Michelle: Square Dances?

    I think the more general group dances is more what I would have in mind, with square dances being one of the types.

    Geoff: Dancing rules, rules, rules.

    There have been a couple of moments in my life when I wish I could really feel that. I often feel silly and stupid when dancing in public.

    John: Who is the constituency for dark and loud?

    I should have pointed out that the source of the interviews and complaints came from the youth. The youth thought it was too dark and too loud. Not the adults. I think it is the adults and stake leaders that go with the flow and current culture of dances, and these are the people who will have to influence the change.

  12. 12 Norbert August 28, 2007 at 10:30 am

    I loved youth dances as a kid –in SoCal there were several stakes to choose from each Saturday, and we went almost every week. The louder and darker, the better. I loved the chance to cut loose on the dance floor, and to be reasonably safe doing so. And I really liked the romance as well. To say there is no romance in dancing is to miss the whole point, if you ask me. My gut response reading this is that Br. Oliphant is a killjoy and fun dances might be made boring and lame, but that may be my sixteen year-old self talking.

  13. 13 joe August 28, 2007 at 10:32 am

    This has to very cultural. I have noticed that US western mormon men don’t like to dance. I am hispanic mormon from Miami. We all Dance :).

  14. 14 Mark IV August 28, 2007 at 10:55 am

    Eric,

    I can give the only true and living answer to your question. I also used to hate dancing, I think it was a result of being forced into it as a kid. Now I absolutely love it, even though I’m still only mediocre at it.

    My wife and I took a dance class together (yes, it was a lame as it sounds), but one I got that little bit of confidence, it made all the difference. Dancing rules. If your wife enjoys it, you should seriously consider taking a few lessons – it pays off in many ways (nudge nudge wink wink). I have big feet and it was awkward at first, but there is a reason so many people like it.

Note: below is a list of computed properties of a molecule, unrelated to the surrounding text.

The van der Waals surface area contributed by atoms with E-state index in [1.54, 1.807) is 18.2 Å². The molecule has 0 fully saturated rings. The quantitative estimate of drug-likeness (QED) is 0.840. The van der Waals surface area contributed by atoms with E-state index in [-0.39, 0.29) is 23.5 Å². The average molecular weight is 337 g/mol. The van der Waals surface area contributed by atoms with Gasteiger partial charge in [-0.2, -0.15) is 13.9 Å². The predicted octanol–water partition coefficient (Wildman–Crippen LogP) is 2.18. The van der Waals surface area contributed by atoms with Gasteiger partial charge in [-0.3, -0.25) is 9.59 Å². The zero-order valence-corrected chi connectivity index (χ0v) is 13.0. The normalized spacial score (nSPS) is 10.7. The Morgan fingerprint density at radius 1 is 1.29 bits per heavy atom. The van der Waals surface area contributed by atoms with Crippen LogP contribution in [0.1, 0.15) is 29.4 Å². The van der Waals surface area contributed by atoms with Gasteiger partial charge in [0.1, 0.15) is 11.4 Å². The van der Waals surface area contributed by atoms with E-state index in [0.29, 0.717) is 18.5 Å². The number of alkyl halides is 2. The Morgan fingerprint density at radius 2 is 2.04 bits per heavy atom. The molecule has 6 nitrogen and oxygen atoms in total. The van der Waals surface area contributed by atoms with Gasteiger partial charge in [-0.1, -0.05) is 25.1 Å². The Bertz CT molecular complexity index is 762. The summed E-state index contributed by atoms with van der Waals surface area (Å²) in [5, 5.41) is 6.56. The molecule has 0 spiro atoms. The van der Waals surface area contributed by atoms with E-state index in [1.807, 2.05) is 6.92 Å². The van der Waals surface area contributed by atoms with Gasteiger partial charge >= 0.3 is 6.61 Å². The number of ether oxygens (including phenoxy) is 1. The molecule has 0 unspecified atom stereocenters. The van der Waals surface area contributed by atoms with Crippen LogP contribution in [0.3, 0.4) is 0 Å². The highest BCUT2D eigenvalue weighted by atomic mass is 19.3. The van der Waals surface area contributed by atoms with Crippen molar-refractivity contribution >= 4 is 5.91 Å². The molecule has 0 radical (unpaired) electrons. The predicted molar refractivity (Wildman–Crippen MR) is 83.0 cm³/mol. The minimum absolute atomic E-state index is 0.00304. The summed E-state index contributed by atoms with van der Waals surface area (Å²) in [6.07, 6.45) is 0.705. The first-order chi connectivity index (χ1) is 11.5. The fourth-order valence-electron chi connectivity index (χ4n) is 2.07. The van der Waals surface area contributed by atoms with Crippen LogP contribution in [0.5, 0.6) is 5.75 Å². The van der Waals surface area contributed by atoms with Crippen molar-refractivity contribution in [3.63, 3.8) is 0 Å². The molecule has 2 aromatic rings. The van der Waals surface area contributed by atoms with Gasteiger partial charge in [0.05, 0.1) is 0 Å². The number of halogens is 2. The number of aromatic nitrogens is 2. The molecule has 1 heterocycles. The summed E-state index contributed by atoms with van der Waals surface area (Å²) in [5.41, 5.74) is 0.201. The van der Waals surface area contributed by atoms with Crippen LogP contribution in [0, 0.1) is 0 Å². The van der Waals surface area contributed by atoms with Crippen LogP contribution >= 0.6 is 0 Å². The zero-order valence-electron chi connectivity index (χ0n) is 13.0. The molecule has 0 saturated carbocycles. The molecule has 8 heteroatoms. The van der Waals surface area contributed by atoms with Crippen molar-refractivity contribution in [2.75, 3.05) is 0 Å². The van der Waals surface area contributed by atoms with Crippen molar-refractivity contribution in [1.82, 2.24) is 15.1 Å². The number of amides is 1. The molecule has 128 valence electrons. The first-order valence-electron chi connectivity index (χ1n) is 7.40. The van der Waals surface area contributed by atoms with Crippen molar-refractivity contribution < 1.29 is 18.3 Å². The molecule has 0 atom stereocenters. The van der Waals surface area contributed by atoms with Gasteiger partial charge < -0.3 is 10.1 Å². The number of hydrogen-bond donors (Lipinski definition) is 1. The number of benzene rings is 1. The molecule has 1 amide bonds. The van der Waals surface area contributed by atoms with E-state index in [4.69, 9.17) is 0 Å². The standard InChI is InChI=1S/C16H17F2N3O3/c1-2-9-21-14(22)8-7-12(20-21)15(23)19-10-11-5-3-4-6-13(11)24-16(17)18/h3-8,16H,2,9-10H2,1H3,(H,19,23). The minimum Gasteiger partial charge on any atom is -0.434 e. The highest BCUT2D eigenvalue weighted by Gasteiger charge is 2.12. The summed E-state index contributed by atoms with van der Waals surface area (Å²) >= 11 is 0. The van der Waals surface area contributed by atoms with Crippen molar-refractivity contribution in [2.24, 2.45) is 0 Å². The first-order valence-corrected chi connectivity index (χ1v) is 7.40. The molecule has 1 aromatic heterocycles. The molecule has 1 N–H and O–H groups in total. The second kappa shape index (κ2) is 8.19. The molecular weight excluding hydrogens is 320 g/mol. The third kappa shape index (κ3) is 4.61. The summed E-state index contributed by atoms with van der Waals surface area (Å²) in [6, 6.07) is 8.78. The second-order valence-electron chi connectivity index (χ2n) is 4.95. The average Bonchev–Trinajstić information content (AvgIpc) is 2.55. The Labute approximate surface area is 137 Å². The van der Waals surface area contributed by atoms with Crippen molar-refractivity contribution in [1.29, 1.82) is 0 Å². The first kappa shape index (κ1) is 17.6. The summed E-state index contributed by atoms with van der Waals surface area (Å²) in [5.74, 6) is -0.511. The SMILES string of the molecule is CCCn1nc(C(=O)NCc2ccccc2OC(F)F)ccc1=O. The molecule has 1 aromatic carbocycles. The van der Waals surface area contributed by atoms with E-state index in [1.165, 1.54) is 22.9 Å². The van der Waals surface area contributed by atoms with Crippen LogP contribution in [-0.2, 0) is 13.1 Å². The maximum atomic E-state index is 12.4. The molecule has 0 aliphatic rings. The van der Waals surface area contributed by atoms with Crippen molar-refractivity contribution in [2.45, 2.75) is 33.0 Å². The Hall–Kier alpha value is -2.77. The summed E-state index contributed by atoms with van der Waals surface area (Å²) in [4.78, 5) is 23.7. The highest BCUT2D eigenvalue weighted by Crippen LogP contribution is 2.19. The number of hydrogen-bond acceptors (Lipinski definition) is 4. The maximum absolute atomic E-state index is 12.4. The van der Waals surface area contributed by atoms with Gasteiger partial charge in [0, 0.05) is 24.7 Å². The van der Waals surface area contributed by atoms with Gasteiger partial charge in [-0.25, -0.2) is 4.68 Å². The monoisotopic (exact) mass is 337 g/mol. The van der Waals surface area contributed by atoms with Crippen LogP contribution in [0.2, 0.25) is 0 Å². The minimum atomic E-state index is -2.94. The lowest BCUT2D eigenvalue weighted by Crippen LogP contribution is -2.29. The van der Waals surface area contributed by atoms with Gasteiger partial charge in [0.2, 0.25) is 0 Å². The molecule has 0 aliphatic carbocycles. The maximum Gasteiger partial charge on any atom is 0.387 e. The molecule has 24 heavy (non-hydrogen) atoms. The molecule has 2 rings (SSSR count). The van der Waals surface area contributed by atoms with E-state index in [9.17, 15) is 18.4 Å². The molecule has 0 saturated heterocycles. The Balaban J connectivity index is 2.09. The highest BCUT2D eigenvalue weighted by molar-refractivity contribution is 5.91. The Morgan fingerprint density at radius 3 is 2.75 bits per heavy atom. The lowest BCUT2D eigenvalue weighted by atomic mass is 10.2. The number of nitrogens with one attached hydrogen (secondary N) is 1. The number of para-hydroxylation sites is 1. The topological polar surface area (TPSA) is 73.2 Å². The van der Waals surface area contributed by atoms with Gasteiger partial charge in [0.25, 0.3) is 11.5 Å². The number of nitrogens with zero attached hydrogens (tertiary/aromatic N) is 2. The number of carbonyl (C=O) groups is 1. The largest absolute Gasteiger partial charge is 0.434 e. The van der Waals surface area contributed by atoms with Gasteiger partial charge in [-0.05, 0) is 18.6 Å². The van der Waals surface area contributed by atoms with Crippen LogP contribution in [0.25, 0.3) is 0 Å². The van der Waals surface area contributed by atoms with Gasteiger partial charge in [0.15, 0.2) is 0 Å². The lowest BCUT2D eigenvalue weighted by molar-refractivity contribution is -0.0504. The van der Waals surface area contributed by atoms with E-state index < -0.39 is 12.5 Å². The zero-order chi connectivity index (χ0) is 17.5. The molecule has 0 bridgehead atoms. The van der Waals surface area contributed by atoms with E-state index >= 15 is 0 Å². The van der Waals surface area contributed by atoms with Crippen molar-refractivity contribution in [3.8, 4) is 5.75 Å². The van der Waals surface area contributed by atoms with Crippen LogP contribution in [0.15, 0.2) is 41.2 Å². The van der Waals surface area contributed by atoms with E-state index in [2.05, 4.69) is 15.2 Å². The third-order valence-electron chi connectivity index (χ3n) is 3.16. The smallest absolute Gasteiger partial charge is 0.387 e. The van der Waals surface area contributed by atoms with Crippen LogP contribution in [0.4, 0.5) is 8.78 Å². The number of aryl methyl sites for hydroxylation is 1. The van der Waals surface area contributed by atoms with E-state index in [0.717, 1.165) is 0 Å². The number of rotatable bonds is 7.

This Oliphant fellow probably knows a lot about dancing, but doesn’t appear to understand youth at all. We call the events dances, but lots of kids go and don’t dance. They like to be with their friends, listen to music, etc. Nothing wrong with that. It would be counterproductive for somebody to come in and start paring them off and forcing dancing upon them.

  15. 15 mondo cool August 28, 2007 at 1:04 pm

    I love to dance with Matt W.’s wife and my daughters. also.

  16. 16 mondo cool August 28, 2007 at 1:08 pm

    Actually, I’m lying!!!! If I can’t dance like Fred or Gene, and I can’t, then I don’t like to dance. Everybody else is free to – and please, dance with my wife so I don’t have to.

  17. 17 Norbert August 28, 2007 at 1:24 pm

    ‘If your wife enjoys it, you should seriously consider taking a few lessons – it pays off in many ways (nudge nudge wink wink). ‘

    I totally, totally agree. I learned to waltz for my wedding, and Iäm good enough to swing the little lady around the floor in a pretty impressive fashion. And my oafishness is registered as a weapon in several states.

  18. 18 Eric Nielson August 29, 2007 at 1:18 pm

    Mondo:

    I completely agree with the dance with my wife part.

  19. 19 Bradley Ross August 29, 2007 at 10:50 pm

    This Mark IV fellow probably knows a lot about youth, but doesn’t appear to understand dances at all. We call these events dances…

    Sorry, I’m feeling a bit snarky, but in a light-hearted way. Mark IV, do you think Oliphant was misrepresenting what he heard from the youth, or do you suppose he simply heard from a vocal minority of the youth?

    I hated dances as a kid. At college, a girl talked me into taking a social dance class. I loved it. I’m sure watching me dance is also amusing for onlookers, so multiple good purposes are served.